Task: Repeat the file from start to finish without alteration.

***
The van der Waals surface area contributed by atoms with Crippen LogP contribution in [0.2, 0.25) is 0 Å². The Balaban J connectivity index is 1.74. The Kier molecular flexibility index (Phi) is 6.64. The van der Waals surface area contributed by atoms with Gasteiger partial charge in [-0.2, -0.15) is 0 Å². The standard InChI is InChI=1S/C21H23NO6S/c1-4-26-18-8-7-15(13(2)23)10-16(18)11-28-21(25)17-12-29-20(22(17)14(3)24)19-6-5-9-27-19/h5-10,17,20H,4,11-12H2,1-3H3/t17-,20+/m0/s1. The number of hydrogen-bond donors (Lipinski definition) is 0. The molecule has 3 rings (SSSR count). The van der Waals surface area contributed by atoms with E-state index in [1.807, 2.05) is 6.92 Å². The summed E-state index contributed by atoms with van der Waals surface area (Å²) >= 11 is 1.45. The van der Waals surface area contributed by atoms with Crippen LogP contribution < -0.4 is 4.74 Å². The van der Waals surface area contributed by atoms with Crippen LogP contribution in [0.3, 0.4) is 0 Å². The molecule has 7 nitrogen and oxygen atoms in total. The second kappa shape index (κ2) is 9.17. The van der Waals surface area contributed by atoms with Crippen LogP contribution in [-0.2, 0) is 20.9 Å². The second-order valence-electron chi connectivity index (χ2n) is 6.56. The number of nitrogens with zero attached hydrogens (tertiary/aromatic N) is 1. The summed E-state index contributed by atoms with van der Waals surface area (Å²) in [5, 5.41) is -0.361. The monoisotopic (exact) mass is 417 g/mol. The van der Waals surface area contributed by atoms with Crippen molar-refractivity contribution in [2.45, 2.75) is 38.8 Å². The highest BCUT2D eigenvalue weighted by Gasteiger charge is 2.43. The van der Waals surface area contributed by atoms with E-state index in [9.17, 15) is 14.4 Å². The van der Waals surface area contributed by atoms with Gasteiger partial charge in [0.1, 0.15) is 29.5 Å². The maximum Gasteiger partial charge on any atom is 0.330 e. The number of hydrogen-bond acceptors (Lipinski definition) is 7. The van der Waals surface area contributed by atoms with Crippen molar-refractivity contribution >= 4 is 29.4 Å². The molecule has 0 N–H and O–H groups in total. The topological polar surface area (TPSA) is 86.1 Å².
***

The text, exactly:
The van der Waals surface area contributed by atoms with Crippen LogP contribution in [0.2, 0.25) is 0 Å². The Balaban J connectivity index is 1.74. The Kier molecular flexibility index (Phi) is 6.64. The van der Waals surface area contributed by atoms with Gasteiger partial charge in [-0.2, -0.15) is 0 Å². The standard InChI is InChI=1S/C21H23NO6S/c1-4-26-18-8-7-15(13(2)23)10-16(18)11-28-21(25)17-12-29-20(22(17)14(3)24)19-6-5-9-27-19/h5-10,17,20H,4,11-12H2,1-3H3/t17-,20+/m0/s1. The number of hydrogen-bond donors (Lipinski definition) is 0. The molecule has 3 rings (SSSR count). The van der Waals surface area contributed by atoms with E-state index in [1.807, 2.05) is 6.92 Å². The summed E-state index contributed by atoms with van der Waals surface area (Å²) >= 11 is 1.45. The van der Waals surface area contributed by atoms with Crippen LogP contribution < -0.4 is 4.74 Å². The van der Waals surface area contributed by atoms with Crippen LogP contribution in [0.3, 0.4) is 0 Å². The molecule has 7 nitrogen and oxygen atoms in total. The second kappa shape index (κ2) is 9.17. The van der Waals surface area contributed by atoms with Crippen LogP contribution in [-0.2, 0) is 20.9 Å². The second-order valence-electron chi connectivity index (χ2n) is 6.56. The number of nitrogens with zero attached hydrogens (tertiary/aromatic N) is 1. The summed E-state index contributed by atoms with van der Waals surface area (Å²) in [5, 5.41) is -0.361. The monoisotopic (exact) mass is 417 g/mol. The van der Waals surface area contributed by atoms with Crippen molar-refractivity contribution in [2.45, 2.75) is 38.8 Å². The highest BCUT2D eigenvalue weighted by Gasteiger charge is 2.43. The van der Waals surface area contributed by atoms with E-state index in [9.17, 15) is 14.4 Å². The van der Waals surface area contributed by atoms with Gasteiger partial charge in [0.1, 0.15) is 29.5 Å². The maximum Gasteiger partial charge on any atom is 0.330 e. The number of hydrogen-bond acceptors (Lipinski definition) is 7. The van der Waals surface area contributed by atoms with Crippen molar-refractivity contribution >= 4 is 29.4 Å². The molecule has 0 N–H and O–H groups in total. The topological polar surface area (TPSA) is 86.1 Å².